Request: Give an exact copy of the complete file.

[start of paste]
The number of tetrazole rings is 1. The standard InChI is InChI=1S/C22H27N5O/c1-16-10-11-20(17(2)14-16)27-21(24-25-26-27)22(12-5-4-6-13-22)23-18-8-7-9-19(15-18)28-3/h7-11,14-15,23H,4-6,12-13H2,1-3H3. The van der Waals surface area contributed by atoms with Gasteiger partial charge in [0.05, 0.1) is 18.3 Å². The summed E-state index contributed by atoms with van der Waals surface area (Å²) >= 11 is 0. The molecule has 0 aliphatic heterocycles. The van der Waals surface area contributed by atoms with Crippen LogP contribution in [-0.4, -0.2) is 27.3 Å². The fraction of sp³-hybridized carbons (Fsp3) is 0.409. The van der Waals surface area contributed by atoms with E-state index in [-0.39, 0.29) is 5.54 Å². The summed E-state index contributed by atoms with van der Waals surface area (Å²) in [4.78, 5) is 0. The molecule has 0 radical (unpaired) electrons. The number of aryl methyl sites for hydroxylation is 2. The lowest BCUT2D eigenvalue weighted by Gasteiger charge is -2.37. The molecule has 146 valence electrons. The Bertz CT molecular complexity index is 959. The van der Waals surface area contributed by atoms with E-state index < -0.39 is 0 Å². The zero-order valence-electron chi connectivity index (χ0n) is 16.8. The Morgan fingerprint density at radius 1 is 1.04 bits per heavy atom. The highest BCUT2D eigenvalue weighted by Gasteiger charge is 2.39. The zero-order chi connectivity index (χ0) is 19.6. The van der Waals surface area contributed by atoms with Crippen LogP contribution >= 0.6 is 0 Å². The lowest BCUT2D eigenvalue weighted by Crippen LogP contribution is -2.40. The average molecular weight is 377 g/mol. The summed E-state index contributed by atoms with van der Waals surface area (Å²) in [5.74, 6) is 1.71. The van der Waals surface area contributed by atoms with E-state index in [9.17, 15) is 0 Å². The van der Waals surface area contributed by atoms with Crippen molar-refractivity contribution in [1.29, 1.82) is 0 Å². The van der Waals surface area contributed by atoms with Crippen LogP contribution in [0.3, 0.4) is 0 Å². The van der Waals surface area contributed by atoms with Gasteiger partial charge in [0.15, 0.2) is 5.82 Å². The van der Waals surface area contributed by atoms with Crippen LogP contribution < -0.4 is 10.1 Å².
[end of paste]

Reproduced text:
The number of tetrazole rings is 1. The standard InChI is InChI=1S/C22H27N5O/c1-16-10-11-20(17(2)14-16)27-21(24-25-26-27)22(12-5-4-6-13-22)23-18-8-7-9-19(15-18)28-3/h7-11,14-15,23H,4-6,12-13H2,1-3H3. The van der Waals surface area contributed by atoms with Gasteiger partial charge in [0.05, 0.1) is 18.3 Å². The summed E-state index contributed by atoms with van der Waals surface area (Å²) >= 11 is 0. The molecule has 0 aliphatic heterocycles. The van der Waals surface area contributed by atoms with Crippen LogP contribution in [-0.4, -0.2) is 27.3 Å². The fraction of sp³-hybridized carbons (Fsp3) is 0.409. The van der Waals surface area contributed by atoms with E-state index in [-0.39, 0.29) is 5.54 Å². The summed E-state index contributed by atoms with van der Waals surface area (Å²) in [4.78, 5) is 0. The molecule has 0 radical (unpaired) electrons. The number of aryl methyl sites for hydroxylation is 2. The lowest BCUT2D eigenvalue weighted by Gasteiger charge is -2.37. The molecule has 146 valence electrons. The Bertz CT molecular complexity index is 959. The van der Waals surface area contributed by atoms with E-state index < -0.39 is 0 Å². The zero-order valence-electron chi connectivity index (χ0n) is 16.8. The Morgan fingerprint density at radius 1 is 1.04 bits per heavy atom. The highest BCUT2D eigenvalue weighted by Gasteiger charge is 2.39. The zero-order chi connectivity index (χ0) is 19.6. The van der Waals surface area contributed by atoms with Crippen LogP contribution >= 0.6 is 0 Å². The lowest BCUT2D eigenvalue weighted by Crippen LogP contribution is -2.40. The average molecular weight is 377 g/mol. The summed E-state index contributed by atoms with van der Waals surface area (Å²) in [5.74, 6) is 1.71. The van der Waals surface area contributed by atoms with E-state index in [9.17, 15) is 0 Å². The van der Waals surface area contributed by atoms with Crippen molar-refractivity contribution in [1.29, 1.82) is 0 Å². The van der Waals surface area contributed by atoms with Crippen LogP contribution in [0.3, 0.4) is 0 Å². The van der Waals surface area contributed by atoms with Gasteiger partial charge in [0.15, 0.2) is 5.82 Å². The van der Waals surface area contributed by atoms with Crippen LogP contribution < -0.4 is 10.1 Å².